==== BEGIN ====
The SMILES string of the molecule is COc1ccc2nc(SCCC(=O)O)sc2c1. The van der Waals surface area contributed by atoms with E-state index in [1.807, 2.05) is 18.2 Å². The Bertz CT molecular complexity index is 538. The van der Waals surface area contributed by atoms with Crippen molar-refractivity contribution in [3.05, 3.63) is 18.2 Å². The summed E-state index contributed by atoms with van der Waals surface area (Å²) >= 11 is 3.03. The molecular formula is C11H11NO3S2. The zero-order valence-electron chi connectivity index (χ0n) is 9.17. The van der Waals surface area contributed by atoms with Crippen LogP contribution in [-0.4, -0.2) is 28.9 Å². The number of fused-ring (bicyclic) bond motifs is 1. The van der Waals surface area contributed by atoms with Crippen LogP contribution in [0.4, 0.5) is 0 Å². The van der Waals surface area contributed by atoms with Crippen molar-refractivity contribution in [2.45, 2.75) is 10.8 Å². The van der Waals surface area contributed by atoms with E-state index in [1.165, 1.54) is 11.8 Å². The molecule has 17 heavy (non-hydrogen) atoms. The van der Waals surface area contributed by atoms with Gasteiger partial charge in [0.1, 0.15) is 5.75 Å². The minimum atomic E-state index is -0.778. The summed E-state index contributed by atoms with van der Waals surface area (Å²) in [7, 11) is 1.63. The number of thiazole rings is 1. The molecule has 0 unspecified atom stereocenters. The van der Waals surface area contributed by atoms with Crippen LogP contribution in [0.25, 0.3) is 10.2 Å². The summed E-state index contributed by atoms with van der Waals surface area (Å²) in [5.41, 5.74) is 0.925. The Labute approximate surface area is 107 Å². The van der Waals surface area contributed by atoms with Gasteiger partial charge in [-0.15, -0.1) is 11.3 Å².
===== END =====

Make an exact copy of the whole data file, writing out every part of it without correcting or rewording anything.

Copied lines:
The SMILES string of the molecule is COc1ccc2nc(SCCC(=O)O)sc2c1. The van der Waals surface area contributed by atoms with E-state index in [1.807, 2.05) is 18.2 Å². The Bertz CT molecular complexity index is 538. The van der Waals surface area contributed by atoms with Crippen molar-refractivity contribution in [3.05, 3.63) is 18.2 Å². The summed E-state index contributed by atoms with van der Waals surface area (Å²) >= 11 is 3.03. The molecular formula is C11H11NO3S2. The zero-order valence-electron chi connectivity index (χ0n) is 9.17. The van der Waals surface area contributed by atoms with Crippen LogP contribution in [-0.4, -0.2) is 28.9 Å². The number of fused-ring (bicyclic) bond motifs is 1. The van der Waals surface area contributed by atoms with Crippen LogP contribution in [0.4, 0.5) is 0 Å². The van der Waals surface area contributed by atoms with Crippen molar-refractivity contribution in [2.45, 2.75) is 10.8 Å². The van der Waals surface area contributed by atoms with E-state index in [1.165, 1.54) is 11.8 Å². The molecule has 17 heavy (non-hydrogen) atoms. The van der Waals surface area contributed by atoms with Gasteiger partial charge in [0.1, 0.15) is 5.75 Å². The minimum atomic E-state index is -0.778. The summed E-state index contributed by atoms with van der Waals surface area (Å²) in [7, 11) is 1.63. The number of thiazole rings is 1. The molecule has 0 unspecified atom stereocenters. The van der Waals surface area contributed by atoms with Crippen LogP contribution in [0.25, 0.3) is 10.2 Å². The summed E-state index contributed by atoms with van der Waals surface area (Å²) in [5.41, 5.74) is 0.925. The Labute approximate surface area is 107 Å². The van der Waals surface area contributed by atoms with Gasteiger partial charge in [-0.15, -0.1) is 11.3 Å².